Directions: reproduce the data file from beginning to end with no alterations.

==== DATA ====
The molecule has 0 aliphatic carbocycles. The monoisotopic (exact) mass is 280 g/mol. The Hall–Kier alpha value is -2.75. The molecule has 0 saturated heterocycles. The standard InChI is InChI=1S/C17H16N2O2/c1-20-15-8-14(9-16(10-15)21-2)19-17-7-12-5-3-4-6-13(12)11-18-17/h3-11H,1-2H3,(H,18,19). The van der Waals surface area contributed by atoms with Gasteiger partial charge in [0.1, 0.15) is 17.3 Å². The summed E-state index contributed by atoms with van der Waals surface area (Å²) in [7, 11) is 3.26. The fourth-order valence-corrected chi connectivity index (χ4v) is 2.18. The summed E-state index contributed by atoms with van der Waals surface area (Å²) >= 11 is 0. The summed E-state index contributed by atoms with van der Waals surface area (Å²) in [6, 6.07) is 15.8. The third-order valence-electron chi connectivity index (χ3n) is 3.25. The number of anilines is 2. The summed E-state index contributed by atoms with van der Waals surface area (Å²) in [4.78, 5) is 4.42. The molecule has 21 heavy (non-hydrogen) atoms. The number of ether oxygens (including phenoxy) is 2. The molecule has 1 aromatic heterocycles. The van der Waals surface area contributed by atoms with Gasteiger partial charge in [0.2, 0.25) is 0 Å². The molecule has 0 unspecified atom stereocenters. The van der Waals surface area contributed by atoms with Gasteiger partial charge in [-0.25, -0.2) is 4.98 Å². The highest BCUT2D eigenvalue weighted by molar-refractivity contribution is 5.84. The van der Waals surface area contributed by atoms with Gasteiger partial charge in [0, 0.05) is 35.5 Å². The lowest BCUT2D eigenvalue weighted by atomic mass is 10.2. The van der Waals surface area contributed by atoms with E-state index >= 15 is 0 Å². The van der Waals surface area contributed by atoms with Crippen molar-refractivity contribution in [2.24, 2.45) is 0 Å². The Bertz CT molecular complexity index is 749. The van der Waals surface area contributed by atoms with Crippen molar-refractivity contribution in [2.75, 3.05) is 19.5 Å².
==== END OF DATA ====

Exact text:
The molecule has 0 aliphatic carbocycles. The monoisotopic (exact) mass is 280 g/mol. The Hall–Kier alpha value is -2.75. The molecule has 0 saturated heterocycles. The standard InChI is InChI=1S/C17H16N2O2/c1-20-15-8-14(9-16(10-15)21-2)19-17-7-12-5-3-4-6-13(12)11-18-17/h3-11H,1-2H3,(H,18,19). The van der Waals surface area contributed by atoms with Gasteiger partial charge in [0.1, 0.15) is 17.3 Å². The summed E-state index contributed by atoms with van der Waals surface area (Å²) in [7, 11) is 3.26. The fourth-order valence-corrected chi connectivity index (χ4v) is 2.18. The summed E-state index contributed by atoms with van der Waals surface area (Å²) >= 11 is 0. The summed E-state index contributed by atoms with van der Waals surface area (Å²) in [6, 6.07) is 15.8. The third-order valence-electron chi connectivity index (χ3n) is 3.25. The number of anilines is 2. The summed E-state index contributed by atoms with van der Waals surface area (Å²) in [4.78, 5) is 4.42. The molecule has 21 heavy (non-hydrogen) atoms. The number of ether oxygens (including phenoxy) is 2. The molecule has 1 aromatic heterocycles. The van der Waals surface area contributed by atoms with Gasteiger partial charge in [0.2, 0.25) is 0 Å². The molecule has 0 unspecified atom stereocenters. The van der Waals surface area contributed by atoms with Gasteiger partial charge in [-0.25, -0.2) is 4.98 Å². The highest BCUT2D eigenvalue weighted by molar-refractivity contribution is 5.84. The van der Waals surface area contributed by atoms with Gasteiger partial charge in [0, 0.05) is 35.5 Å². The lowest BCUT2D eigenvalue weighted by atomic mass is 10.2. The van der Waals surface area contributed by atoms with E-state index >= 15 is 0 Å². The van der Waals surface area contributed by atoms with Crippen molar-refractivity contribution in [2.24, 2.45) is 0 Å². The Bertz CT molecular complexity index is 749. The van der Waals surface area contributed by atoms with Crippen molar-refractivity contribution in [2.75, 3.05) is 19.5 Å².